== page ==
Archive for October 23rd, 2003

Carnival Strippers – Revised Edition

1

A
very bizarre and eerily erotic set of photos from the kind of carnival
strip shows which traveled around to smaller towns and county fairs in
the 50s and 60s, offering many men in those sedate and innocent times
the
only glimpse of beaver they were likely to get outside of their marital
vows.

Not to mention the first live non-maternal female flesh glimpsed by
a generation weaned on the graphic images of bare breasts on display
in the pages of National Geographics in school libraries. Ah, I can
smell the stale grease in the fried dough carts even now….

 

from
Magnum photos
via BoingBoing

Monopoly Sues to Protect Its Monopoly

ø

The
makers of Monopoly are suing the man behind a satirical version called
Ghettopoly in which ‘playas’ compete to build crack houses.

"The Ghettopoly knockoff has generated a firestorm of controversy
for its highly offensive, racist content," said the lawsuit.

Ghettopoly’s game-pieces include a gun and marijuana leaf while its logo
is a caricature of a black man holding a submachine-gun and bottle of
liquor.

from Ananova

NY Times Raves Over Apple Panther

1

This
is a big week for Apple . Last week the company unveiled the Windows
version of its popular, free iTunes music-downloading software – and
tomorrow, it will release Mac OS X version 10.3 ( or Panther), the next
edition of Apple’s three-year-old OS. That decimal-point increase ( to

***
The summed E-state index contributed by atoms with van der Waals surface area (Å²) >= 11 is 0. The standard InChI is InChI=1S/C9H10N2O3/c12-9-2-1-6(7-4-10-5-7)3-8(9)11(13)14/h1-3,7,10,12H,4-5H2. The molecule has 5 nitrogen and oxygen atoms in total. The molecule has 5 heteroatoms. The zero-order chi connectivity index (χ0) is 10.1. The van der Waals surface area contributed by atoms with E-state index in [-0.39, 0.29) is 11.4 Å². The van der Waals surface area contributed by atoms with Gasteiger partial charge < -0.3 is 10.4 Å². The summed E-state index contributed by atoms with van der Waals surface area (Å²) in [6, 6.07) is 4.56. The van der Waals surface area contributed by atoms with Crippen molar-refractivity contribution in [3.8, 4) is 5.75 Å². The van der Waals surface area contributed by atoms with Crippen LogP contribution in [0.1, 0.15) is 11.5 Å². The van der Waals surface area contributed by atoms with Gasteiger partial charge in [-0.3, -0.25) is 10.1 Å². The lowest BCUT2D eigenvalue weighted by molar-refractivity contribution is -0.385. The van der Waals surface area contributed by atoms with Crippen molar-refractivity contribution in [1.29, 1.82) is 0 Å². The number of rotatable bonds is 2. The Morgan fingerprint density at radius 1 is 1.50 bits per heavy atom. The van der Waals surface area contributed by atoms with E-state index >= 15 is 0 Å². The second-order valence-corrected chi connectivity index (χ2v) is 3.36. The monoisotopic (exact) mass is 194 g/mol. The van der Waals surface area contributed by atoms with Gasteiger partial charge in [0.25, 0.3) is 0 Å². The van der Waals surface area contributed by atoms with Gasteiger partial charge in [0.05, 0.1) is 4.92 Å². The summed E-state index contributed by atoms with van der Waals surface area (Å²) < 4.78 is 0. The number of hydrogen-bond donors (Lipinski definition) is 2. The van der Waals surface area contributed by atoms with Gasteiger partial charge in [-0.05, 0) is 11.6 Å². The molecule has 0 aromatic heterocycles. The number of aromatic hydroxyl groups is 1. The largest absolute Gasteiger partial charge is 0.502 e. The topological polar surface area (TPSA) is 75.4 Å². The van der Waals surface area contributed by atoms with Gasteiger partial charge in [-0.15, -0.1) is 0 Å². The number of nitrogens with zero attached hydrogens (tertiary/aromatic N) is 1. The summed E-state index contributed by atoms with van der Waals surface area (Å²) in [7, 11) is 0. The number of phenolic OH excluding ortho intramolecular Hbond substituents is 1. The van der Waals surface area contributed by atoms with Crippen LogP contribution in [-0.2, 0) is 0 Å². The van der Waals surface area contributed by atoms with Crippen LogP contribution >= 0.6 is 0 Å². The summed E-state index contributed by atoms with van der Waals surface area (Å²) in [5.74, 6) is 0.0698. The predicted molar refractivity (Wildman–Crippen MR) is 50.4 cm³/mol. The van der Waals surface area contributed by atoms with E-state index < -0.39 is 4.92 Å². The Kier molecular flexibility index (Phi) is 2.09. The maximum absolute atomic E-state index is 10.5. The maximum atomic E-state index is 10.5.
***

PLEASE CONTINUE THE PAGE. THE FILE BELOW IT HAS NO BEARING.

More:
10.3) doesn’t give the upgrade’s 150 new features enough credit. Wherever
you stand in the Macs
vs. Windows debate, in Panther, Apple has taken an
already sparkling, super-stable operating system and made it faster, better
equipped and more secure.

from the New York
Times Technology

Feds Close Road to Protect Snakes and Lizards

ø


And they mean the natural snakes and lizards, not the human political kind…. Why did the snake cross the road? On one U.S. Forest Service Lane, it had the whole thing to itself.Federal officials say Road No. 345 is the only government-owned road that closes to vehicle traffic — twice a year, during migration season — in order to protect reptiles and amphibians. As one endangered water snake made its way across the road, slowly slithering to its winter den from the swamp where it spent the summer, state herpetologist Scott Ballard extolled the program’s benefits.

The U.S. Forest Service first started closing 345, otherwise known as LaRue Road, for a few weeks in the spring and fall nearly 30 years ago. It’s been closed since Sept. 1 this year, and is scheduled to reopen on Halloween.

from the Boston Globe

Salem Field Trip

ø

Next
Thursday, Oct. 30th, my BU Business class will visit Salem, MA, for a full day of museums
and one of the more bizarre exhibitions of American culture. Besides being a historic New England fishing village,
colonial shipbuilding and whaling port, and an important literary landmark
(see The
House of the Saven Gables
), Salem has become the epicenter of Halloween
celebration and witchery in this whole part of the United States.

In Salem they will see some real witches (although mostly they come out
after dark), as well a tons of school children and families out on a lark,
and tons of freaks, weirdos
and Goth wannabes. Costumes are optional, and there are plenty of places to
get them there. Some of my students always do.

While we are there I want my Business students to notice and be prepared
to list and discuss the ways in which the city of Salem is taking advantage
of the American celebration of Halloween for fame and fortune.

Here is a link to my
Halloween Page
, which in turn has links to lots
of Salem sites as well as more general interest Halloween sites.